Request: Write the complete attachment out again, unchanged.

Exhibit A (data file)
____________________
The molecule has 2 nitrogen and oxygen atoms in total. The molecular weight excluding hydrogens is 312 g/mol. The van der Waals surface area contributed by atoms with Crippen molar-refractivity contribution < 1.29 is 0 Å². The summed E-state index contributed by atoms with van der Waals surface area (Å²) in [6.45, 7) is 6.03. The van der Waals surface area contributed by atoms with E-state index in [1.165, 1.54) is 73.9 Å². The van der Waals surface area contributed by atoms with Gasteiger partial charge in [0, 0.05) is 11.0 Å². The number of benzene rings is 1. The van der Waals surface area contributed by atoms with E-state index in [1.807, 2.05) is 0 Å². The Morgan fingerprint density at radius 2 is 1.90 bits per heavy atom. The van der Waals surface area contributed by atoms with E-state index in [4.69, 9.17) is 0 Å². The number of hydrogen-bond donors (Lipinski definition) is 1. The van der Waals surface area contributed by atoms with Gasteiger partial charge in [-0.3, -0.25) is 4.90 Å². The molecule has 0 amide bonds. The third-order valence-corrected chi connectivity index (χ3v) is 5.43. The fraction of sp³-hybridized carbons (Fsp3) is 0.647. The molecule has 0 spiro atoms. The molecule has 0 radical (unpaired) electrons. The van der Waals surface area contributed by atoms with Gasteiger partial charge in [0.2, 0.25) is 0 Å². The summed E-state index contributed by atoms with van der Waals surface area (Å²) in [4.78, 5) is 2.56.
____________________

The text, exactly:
The molecule has 2 nitrogen and oxygen atoms in total. The molecular weight excluding hydrogens is 312 g/mol. The van der Waals surface area contributed by atoms with Crippen molar-refractivity contribution < 1.29 is 0 Å². The summed E-state index contributed by atoms with van der Waals surface area (Å²) in [6.45, 7) is 6.03. The van der Waals surface area contributed by atoms with E-state index in [1.165, 1.54) is 73.9 Å². The van der Waals surface area contributed by atoms with Gasteiger partial charge in [0, 0.05) is 11.0 Å². The number of benzene rings is 1. The van der Waals surface area contributed by atoms with E-state index in [1.807, 2.05) is 0 Å². The Morgan fingerprint density at radius 2 is 1.90 bits per heavy atom. The van der Waals surface area contributed by atoms with E-state index in [4.69, 9.17) is 0 Å². The number of hydrogen-bond donors (Lipinski definition) is 1. The van der Waals surface area contributed by atoms with Gasteiger partial charge in [-0.3, -0.25) is 4.90 Å². The molecule has 0 amide bonds. The third-order valence-corrected chi connectivity index (χ3v) is 5.43. The fraction of sp³-hybridized carbons (Fsp3) is 0.647. The molecule has 0 spiro atoms. The molecule has 0 radical (unpaired) electrons. The van der Waals surface area contributed by atoms with Gasteiger partial charge in [0.2, 0.25) is 0 Å². The summed E-state index contributed by atoms with van der Waals surface area (Å²) in [4.78, 5) is 2.56.